We included patients with DM1 from different families, and age- and sex-matched controls who attended the clinic in Department of Neurology at Kyungpook National University Chilgok Hospital from January 22, 2018 to December 6, 2018. This study was approved by the Institutional review board of Kyungpook National University Chilgok hospital (KNUCH 2018-10-019). Medical records of age, sex, duration of disease, and muscle weakness were reviewed. A diagnosis of DM1 was genetically confirmed, and patients who were not able to walk independently were excluded in this study. Lower muscle MRI evaluation and gait analysis were performed using GAITRite, a single layer pressure sensitive walkway measuring temporal and spatial parameters in patients and controls. Each participant was informed about the test procedure and participated in the study after providing written consent.

MRI Acquisition

Muscle MRI was performed with a 3.0 Tesla scanner (Discovery MR750, General Electric, Milwaukee, WI) using the implemented quadrature body coil, 32-channel body array coil for radiofrequency (RF) remission as previously mentioned (17, 18). We graded the degree of fatty infiltration in the T1 weighted image of the individual muscles according to the Mercuri scale that is widely used in various muscle disease (19). The scale consists of a 5 grading system that range from 0 to 4. 0 represents normal appearance of the muscles and 4 is an end stage of the muscle with diffuse fatty infiltrations.

Gait Assessment

Walking Endurance Test

The 6 minute walk test (6MWT) which is the most commonly used parameter used in evaluation of motor performance in various myopathies was utilized. 6MWT not only reflects the overall motor function but it also represents the cardiopulmonary status of the patients (20).

GAITRite Procedures

Gait assessment was conducted using a computer-based, pressure-activated carpet system with a sampling rate of 120 Hz (GAITRite, CIR System, Havertown, PA). The GAITRite is a 6-m long and 0.6-m wide mat instrumented with pressure-sensors that enable quantitative assessment of spatiotemporal parameters of gait (Figure 1). Data were collected by a series of on-board processors and transferred to a computer via an interface cable. The GAITRite software immediately transformed the raw data into spatiotemporal gait parameters. We recorded general parameters such as step count, velocity, cadence, and functional ambulation profile (FAP) score. The FAP score is an overall score based on the step length/extremity length ratio, step time, normalized velocity, and dynamic base of support (21). Temporal and spatial gait parameters were extracted for each individual foot. The temporal gait parameters included step time, stride time, swing time, stance time, and heel-off-on-time (the heel on time for the next foot minus the heel off time for the current foot). The spatial gait parameters included step length, stride length, step extremity ratio, and base of support.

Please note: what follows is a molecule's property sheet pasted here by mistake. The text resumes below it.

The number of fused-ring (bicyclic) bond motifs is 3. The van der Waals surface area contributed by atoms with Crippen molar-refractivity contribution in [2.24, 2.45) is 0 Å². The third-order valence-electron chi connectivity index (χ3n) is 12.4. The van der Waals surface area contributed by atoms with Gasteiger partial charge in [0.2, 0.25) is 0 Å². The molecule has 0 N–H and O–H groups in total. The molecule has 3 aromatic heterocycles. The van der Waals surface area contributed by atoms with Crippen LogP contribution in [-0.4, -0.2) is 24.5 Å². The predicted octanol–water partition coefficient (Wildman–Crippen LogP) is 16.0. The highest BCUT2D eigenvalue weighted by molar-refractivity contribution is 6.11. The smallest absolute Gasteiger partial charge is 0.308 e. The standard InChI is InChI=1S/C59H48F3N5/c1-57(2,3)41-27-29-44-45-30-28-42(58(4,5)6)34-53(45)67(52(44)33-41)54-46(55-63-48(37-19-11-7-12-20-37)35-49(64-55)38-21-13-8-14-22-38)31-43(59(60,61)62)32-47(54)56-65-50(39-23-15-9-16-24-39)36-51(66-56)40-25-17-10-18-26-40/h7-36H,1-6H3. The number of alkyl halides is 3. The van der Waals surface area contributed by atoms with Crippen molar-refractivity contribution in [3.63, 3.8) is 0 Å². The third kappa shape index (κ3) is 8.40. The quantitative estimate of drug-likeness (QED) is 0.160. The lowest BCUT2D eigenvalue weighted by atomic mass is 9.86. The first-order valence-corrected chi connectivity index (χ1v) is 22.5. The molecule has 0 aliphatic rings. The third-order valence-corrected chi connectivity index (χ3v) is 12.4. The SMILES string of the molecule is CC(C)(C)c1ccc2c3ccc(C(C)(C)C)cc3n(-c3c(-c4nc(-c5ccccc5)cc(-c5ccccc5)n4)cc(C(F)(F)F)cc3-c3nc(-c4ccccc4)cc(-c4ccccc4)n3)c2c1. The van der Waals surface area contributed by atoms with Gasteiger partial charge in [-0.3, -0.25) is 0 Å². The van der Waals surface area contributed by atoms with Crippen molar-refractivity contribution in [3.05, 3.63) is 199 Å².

Figure 1. The GAITRite apparatus used in the study.

Test Procedures for Gait Analysis

Participants were instructed to walk barefoot and at a comfortable self-selected speed without physical assistances or any walking aids. The walking trial was repeated four times to obtain stable data. The mean values obtained from walking four times were used for the final analysis. To prevent acceleration and deceleration effects, participants started walking 1 m before reaching the active area of the electronic walkway and completed their walk 1 m beyond it. All participants were given breaks between walking trials as requested to avoid the onset of fatigue.

Statistical Analysis

For gait analysis, we used a repeated-measures analysis of variance (ANOVA) with one within-subject factor (left/right foot) and one between-subject factor (patients with DM1/age-matched healthy controls). A paired t-test was used to compare patients' clinical data, such as age of onset, disease duration, CTG repeats, and general gait parameters (e.g., step count, distance, cadence, and FAP score) with those of controls. Spearman's correlation coefficient (rho) was used to assess the relationship between gait parameters and muscle MRI grading scores of different muscle groups. Statistically significant correlations (defined by two-tailed p < 0.05) were reported. Exact p-values were reported unless p < 0.01. All analyses were conducted in IBM SPSS v.24. Heat maps and hierarchical clustering were generated with the ggplot2 and ComplexHeatmap packages of R software (version 3.6.1,